Recent discovery of titanium ores (rutile and ilmenite) in the sedimentary deposits along almost the entire length of the Kenya coast has initiated national debate on environmental impacts of mining, particularly since the recent enactment of the Environmental Act. Tiomin Mining Company has already entered into agreement with the Kenyan Government to undertake mining at Kwale near Diani beach, which started in early 2006 and is estimated to continue for 11 years. This and other mining activities will result in an increasing amount of sea traffic particularly in Mombasa harbour from where ore will be shipped and mining supplies will arrive.

Salt works

Salt can be considered as the most widespread mineral in Eastern Africa and its recovery from the sea is a comparatively simple process given certain environmental conditions. Extensive salt works have been established at the Gongoni-Karawa.The total area dedicated to salt production is over 5,000 hectares that yield an average of over 170,000 tonnes of salt annually (UNEP 1998).

Limestone and cement

Limestone deposits are extensive along the coastal zone from the Tanzania border to the Malindi area. The resource is very abundant, forming a 4-8 km wide band, some 70m thick, running parallel to the coast. Exploitation of the limestone is widespread and is governed by local variation in the limestone texture, composition and demand for the material. In the Bamburi area north of Mombasa, limestone is used for cement manufacturing and in Tiwi for lime manufacturing. However, all along the coast limestone is being exploited for building stone.

Oil and gas exploration

Good source rocks and reservoir rocks for hydrocarbon deposits have been observed along the Kenyan coast, with conditions becoming more favourable offshore. Promotion efforts generated new interests in the offshore. Lamu Basin and an Australian firm is at an advanced stage with efforts to sink initial exploratory wells about 70km off the Lamu coast (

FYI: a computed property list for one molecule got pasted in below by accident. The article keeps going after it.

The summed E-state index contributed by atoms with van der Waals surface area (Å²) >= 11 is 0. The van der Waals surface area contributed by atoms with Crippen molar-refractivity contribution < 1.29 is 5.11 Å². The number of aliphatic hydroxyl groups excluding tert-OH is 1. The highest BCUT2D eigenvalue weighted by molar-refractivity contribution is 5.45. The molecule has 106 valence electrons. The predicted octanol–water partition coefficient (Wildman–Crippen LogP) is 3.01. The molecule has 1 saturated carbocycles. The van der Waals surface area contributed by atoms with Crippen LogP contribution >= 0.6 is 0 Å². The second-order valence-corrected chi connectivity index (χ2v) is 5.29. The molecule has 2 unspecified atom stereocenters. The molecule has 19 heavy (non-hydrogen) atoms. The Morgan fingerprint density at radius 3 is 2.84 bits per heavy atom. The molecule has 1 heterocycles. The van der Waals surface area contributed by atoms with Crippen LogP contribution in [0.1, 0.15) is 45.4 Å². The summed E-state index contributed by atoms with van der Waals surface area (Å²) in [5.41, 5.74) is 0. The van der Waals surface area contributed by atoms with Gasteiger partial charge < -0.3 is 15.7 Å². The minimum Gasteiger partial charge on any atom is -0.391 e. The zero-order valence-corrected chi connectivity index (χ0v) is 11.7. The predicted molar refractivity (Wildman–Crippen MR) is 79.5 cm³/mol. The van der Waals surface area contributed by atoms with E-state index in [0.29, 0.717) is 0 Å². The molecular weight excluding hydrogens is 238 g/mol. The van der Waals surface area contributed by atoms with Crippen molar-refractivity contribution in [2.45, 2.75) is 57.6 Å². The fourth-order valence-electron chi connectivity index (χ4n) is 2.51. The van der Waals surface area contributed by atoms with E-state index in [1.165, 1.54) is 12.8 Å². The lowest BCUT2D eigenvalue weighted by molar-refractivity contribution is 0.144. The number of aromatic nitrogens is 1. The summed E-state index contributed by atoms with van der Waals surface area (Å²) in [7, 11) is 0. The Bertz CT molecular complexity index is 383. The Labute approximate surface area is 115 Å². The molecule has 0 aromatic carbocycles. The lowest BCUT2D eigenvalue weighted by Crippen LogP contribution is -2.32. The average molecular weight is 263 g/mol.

Figure 3: Touristic pressure on Kenya's coastline is rapidly growing.

The first hotels directed at tourism were built in Malindi during the early part of the 20th century. In the last thirty years, rapid expansion in the recreation and tourism industry has occurred. The main attractions for this new industry include the warm coastal climate slightly mellowed by a cool sea breeze, the beautiful coastal scenery and foremost, the beautiful and clean sandy beaches. All the facilities that support the new expansion in the tourism industry are therefore located next or adjacent to beach environments. In some areas, such as the coastal strip around Mombasa, the rapid development of tourism has put pressure on the sustainable use of coastal resources such as the coral reef. Demand for seafood, shells and coral souvenirs has risen sharply as local supplies have become depleted. The pressure on the coastal ecosystem extends further and further from the resorts, spreading the impact.